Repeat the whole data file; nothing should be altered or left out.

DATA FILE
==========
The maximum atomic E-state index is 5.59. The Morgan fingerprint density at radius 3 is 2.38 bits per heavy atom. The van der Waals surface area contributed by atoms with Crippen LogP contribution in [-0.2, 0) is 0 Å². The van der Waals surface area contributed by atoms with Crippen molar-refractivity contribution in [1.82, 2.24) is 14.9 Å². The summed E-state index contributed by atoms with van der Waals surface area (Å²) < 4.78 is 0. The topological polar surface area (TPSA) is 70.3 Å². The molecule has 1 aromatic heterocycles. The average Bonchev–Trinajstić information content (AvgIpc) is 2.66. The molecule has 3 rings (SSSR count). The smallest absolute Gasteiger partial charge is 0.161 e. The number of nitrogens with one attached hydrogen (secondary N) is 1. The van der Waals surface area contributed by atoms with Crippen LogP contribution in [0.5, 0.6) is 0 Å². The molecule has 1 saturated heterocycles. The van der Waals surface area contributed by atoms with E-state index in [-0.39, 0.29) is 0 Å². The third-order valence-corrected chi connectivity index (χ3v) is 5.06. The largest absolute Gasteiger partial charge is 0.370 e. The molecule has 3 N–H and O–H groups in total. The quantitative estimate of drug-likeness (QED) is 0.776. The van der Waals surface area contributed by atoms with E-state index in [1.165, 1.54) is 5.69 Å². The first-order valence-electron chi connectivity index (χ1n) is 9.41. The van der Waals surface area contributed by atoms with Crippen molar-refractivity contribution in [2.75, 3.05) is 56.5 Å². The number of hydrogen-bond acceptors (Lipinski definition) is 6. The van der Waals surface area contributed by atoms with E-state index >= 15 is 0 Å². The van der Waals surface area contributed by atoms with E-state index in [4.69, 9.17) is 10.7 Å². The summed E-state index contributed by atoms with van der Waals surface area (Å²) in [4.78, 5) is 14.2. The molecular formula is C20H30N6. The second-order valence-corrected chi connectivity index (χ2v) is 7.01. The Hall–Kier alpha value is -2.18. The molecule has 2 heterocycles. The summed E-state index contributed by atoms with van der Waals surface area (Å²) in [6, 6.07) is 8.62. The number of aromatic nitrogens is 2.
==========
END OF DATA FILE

The maximum atomic E-state index is 5.59. The Morgan fingerprint density at radius 3 is 2.38 bits per heavy atom. The van der Waals surface area contributed by atoms with Crippen LogP contribution in [-0.2, 0) is 0 Å². The van der Waals surface area contributed by atoms with Crippen molar-refractivity contribution in [1.82, 2.24) is 14.9 Å². The summed E-state index contributed by atoms with van der Waals surface area (Å²) < 4.78 is 0. The topological polar surface area (TPSA) is 70.3 Å². The molecule has 1 aromatic heterocycles. The average Bonchev–Trinajstić information content (AvgIpc) is 2.66. The molecule has 3 rings (SSSR count). The smallest absolute Gasteiger partial charge is 0.161 e. The number of nitrogens with one attached hydrogen (secondary N) is 1. The van der Waals surface area contributed by atoms with Crippen LogP contribution in [0.5, 0.6) is 0 Å². The molecule has 1 saturated heterocycles. The van der Waals surface area contributed by atoms with E-state index in [-0.39, 0.29) is 0 Å². The third-order valence-corrected chi connectivity index (χ3v) is 5.06. The largest absolute Gasteiger partial charge is 0.370 e. The molecule has 3 N–H and O–H groups in total. The quantitative estimate of drug-likeness (QED) is 0.776. The van der Waals surface area contributed by atoms with E-state index in [1.165, 1.54) is 5.69 Å². The first-order valence-electron chi connectivity index (χ1n) is 9.41. The van der Waals surface area contributed by atoms with Crippen molar-refractivity contribution in [2.75, 3.05) is 56.5 Å². The number of hydrogen-bond acceptors (Lipinski definition) is 6. The van der Waals surface area contributed by atoms with E-state index >= 15 is 0 Å². The van der Waals surface area contributed by atoms with E-state index in [4.69, 9.17) is 10.7 Å². The summed E-state index contributed by atoms with van der Waals surface area (Å²) in [4.78, 5) is 14.2. The molecular formula is C20H30N6. The second-order valence-corrected chi connectivity index (χ2v) is 7.01. The Hall–Kier alpha value is -2.18. The molecule has 2 heterocycles. The summed E-state index contributed by atoms with van der Waals surface area (Å²) in [6, 6.07) is 8.62. The number of aromatic nitrogens is 2.